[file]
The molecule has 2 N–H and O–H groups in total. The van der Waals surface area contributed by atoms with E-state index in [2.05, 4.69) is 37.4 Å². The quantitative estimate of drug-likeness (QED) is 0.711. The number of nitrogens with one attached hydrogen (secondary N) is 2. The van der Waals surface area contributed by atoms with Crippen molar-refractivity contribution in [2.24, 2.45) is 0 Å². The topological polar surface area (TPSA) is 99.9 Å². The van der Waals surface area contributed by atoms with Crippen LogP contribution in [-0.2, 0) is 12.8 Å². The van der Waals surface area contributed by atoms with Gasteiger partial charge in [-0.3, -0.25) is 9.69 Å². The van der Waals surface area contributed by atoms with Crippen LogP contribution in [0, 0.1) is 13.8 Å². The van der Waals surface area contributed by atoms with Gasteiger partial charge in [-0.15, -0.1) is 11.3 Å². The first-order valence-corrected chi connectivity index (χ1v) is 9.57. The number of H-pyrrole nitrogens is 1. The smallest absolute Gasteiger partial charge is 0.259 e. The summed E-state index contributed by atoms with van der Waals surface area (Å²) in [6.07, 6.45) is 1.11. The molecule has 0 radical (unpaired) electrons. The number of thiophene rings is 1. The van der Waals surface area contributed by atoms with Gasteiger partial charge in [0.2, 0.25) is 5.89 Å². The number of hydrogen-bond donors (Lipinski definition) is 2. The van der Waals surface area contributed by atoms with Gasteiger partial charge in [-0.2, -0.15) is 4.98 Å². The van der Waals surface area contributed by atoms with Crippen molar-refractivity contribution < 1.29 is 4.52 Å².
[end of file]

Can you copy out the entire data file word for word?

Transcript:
The molecule has 2 N–H and O–H groups in total. The van der Waals surface area contributed by atoms with E-state index in [2.05, 4.69) is 37.4 Å². The quantitative estimate of drug-likeness (QED) is 0.711. The number of nitrogens with one attached hydrogen (secondary N) is 2. The van der Waals surface area contributed by atoms with Crippen molar-refractivity contribution in [2.24, 2.45) is 0 Å². The topological polar surface area (TPSA) is 99.9 Å². The van der Waals surface area contributed by atoms with Crippen LogP contribution in [-0.2, 0) is 12.8 Å². The van der Waals surface area contributed by atoms with Gasteiger partial charge in [-0.3, -0.25) is 9.69 Å². The van der Waals surface area contributed by atoms with Crippen LogP contribution in [0, 0.1) is 13.8 Å². The van der Waals surface area contributed by atoms with Gasteiger partial charge in [-0.15, -0.1) is 11.3 Å². The first-order valence-corrected chi connectivity index (χ1v) is 9.57. The number of H-pyrrole nitrogens is 1. The smallest absolute Gasteiger partial charge is 0.259 e. The summed E-state index contributed by atoms with van der Waals surface area (Å²) in [6.07, 6.45) is 1.11. The molecule has 0 radical (unpaired) electrons. The number of thiophene rings is 1. The van der Waals surface area contributed by atoms with Gasteiger partial charge in [0.2, 0.25) is 5.89 Å². The number of hydrogen-bond donors (Lipinski definition) is 2. The van der Waals surface area contributed by atoms with Gasteiger partial charge in [-0.2, -0.15) is 4.98 Å². The van der Waals surface area contributed by atoms with Crippen molar-refractivity contribution < 1.29 is 4.52 Å².